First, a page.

Presumably a sizable portion of the HE community caught those ticket-buyer sneaks of Ben Affleck‘s Air last…what was it, Friday?

The non-pro consensus seems to be that (a) early-bird critics have over-sold it (but not me — I gave it a solid 8.5 grade while adding “just don’t go expecting the world”), (b) it was a bit of an odd strategy for Michael Jordan to technically be “present” for the third-act presentation scene at Nike’s Beaverton headquarters without actually being seen or heard and letting Viola Davis do all the talking, (c) the decision not to try and inflate or amplify the story into something bigger than it is was a wise one.

So what did everyone think? Is it modestly excellent or what? Is it basically a “dad” film or will Millennials and Zoomers be able to roll with it?

Posted from Metro North train after seeing Air, 3.22, 10:30 pm:

Ben Affleck’s Air is a solid 8.5 or even a 9 —- just don’t go expecting the world. It’s a modest, well-crafted film about vision and risk and soul and salesmanship, and the best aspect, I feel, is that it doesn’t swing for the fences.

It’s an unpretentious, steady-as-she-goes sports saga that frets about stress and failure and at the same time insists over and over that “if you don’t take a risk you can’t make a gain,” which is precisely what Walter Huston’s chuckling, goat-like prospector said in The Treasure of the Sierra Madre.

In a way Air is just as much of a pikers-strike-it-rich story as John Huston’s 1948 classic was and is, and the stakes are just as life-and-death when you consider what might’ve happened if Nike hadn’t signed Michael Jordan and if Matt Damon’s Sonny Vaccaro and Affleck’s Phil Knight had taken a gut punch instead.

Their down-to-business story is about marketing and branding that wound up on a super-scale, but told with a modest brush. Nothing goofy or slick or wild-ass. It starts out ordinarily or even ho-hummishly, but then it picks up a little steam and then a little more, and then little dabs of feeling are sprinkled into the second act and then spoonfuls of the stuff into the third as it gets better and better and better.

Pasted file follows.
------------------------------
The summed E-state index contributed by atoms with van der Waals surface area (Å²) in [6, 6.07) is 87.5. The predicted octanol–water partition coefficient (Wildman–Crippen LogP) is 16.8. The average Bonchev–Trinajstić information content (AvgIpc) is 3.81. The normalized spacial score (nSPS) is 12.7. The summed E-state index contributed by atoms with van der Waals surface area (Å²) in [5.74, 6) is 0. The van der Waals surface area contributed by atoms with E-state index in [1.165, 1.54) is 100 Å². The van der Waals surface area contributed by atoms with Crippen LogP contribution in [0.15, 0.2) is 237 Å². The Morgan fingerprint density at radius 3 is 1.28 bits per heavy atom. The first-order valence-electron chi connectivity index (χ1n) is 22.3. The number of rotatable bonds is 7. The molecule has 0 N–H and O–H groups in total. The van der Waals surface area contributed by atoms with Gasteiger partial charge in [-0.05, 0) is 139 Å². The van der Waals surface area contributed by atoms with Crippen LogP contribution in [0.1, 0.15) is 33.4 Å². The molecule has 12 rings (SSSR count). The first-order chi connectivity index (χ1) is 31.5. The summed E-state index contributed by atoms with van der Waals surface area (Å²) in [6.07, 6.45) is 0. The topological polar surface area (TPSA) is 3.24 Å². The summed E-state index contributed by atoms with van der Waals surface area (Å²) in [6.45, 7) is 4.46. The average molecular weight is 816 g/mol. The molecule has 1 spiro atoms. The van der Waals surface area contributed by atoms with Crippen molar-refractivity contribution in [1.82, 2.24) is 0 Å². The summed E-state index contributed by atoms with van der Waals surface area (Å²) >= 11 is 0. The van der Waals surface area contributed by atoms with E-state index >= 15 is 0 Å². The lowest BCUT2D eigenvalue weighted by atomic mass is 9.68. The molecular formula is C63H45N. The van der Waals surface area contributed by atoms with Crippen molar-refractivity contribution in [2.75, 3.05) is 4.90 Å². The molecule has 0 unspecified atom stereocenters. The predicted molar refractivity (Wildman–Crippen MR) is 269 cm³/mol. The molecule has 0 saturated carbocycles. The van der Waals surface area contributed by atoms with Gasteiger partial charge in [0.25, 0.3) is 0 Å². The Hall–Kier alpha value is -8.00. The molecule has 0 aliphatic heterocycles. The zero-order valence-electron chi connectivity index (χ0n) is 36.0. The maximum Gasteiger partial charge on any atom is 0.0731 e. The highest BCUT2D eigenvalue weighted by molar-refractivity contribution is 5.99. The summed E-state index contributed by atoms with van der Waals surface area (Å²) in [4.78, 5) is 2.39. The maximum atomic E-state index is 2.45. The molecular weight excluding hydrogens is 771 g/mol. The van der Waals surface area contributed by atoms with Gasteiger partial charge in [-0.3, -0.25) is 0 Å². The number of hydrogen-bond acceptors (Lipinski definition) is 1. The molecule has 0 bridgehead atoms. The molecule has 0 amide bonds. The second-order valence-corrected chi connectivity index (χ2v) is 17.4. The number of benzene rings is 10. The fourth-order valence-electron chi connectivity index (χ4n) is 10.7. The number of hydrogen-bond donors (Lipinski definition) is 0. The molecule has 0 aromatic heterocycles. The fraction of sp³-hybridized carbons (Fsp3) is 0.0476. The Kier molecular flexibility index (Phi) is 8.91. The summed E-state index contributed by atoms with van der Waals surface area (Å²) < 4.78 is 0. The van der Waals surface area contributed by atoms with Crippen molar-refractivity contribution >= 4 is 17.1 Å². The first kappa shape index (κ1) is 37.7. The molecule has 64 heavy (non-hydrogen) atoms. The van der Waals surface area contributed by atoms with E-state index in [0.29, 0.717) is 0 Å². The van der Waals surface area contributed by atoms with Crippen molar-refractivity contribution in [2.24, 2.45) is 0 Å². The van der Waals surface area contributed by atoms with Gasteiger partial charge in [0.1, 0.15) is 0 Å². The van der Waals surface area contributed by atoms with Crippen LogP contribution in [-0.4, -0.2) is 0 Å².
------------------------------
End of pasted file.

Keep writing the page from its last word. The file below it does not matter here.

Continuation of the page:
And then the big payoff moment comes, which isn’t as emotional as Jerry Maguire but then how could it be? Air isn’t about wives or girlfriends or kids or dogs…it’s strictly about business and that’s a good enough thing, trust me.

Here’s the thing: Damon’s Vaccaro is a beefalo bordering on a lardbucket, and I was bothered by this at first. But guess what? I stopped thinking about the paunch around the 30-minute mark. By the one-hour mark I’d forgotten about it entirely. This in itself says a lot.

7:55 am update: It’s being said that Viola Davis’s grounded performance as Michael Jordan’s tough negotiating mom, Deloris, is the keeper. She’ll probably be Oscar-nominated, but Damon’s Vaccaro shoulders the weight. He’s playing the poet and the singer and the believer of the piece, and it’s his best performance since…what, the second Bourne film? Or The Informant? And I love how he’s never cowed by Affleck’s Knight, calmly standing his ground, and in fact plays him at the very end. It’s brilliant. And I love Chris Messina’s tough-shithead agent who reps the Jordans and is content to eat alone.

Posted on 3.22, early afternoon: I won’t be seeing Ben Affleck‘s Air until 7:30 pm this evening, but Will Mavity’s take is infuriating. Or the excerpted quote is. I love movies that represent the sensible end of the spectrum…movies that speak rationally, work their way through a logical, non-looney tunes narrative and wind up making practical sense — an almost disappeared genre. And Mavity is calling it a fucking “dad” movie? And yet, ironically, he likes it.

Here’s the most telling paragraph:

“This is no edge-of-your-seat type thriller like Gone Baby Gone or The Town.” HE reaction: Good!

“This is a cast of charismatic actors rattling off intelligent dialogue for two hours as they approach an inevitable conclusion.” HE reaction: And that’s bad?

“And yet Air manages to be effortlessly irresistible. Like Ben Affleck, it’s something that challenges the viewer to refrain from rooting for it, flaws and all. Strip away the overt corporate branding, and it’s the kind of movie that used to be Hollywood’s bread and butter and now feels increasingly like a rarity in today’s cinematic landscape.

“It doesn’t have any grand social themes of importance, looking to make a change in today’s world. It’s a simple, competently told, feel-good drama that will likely appeal to your dad, and there’s nothing wrong with that.”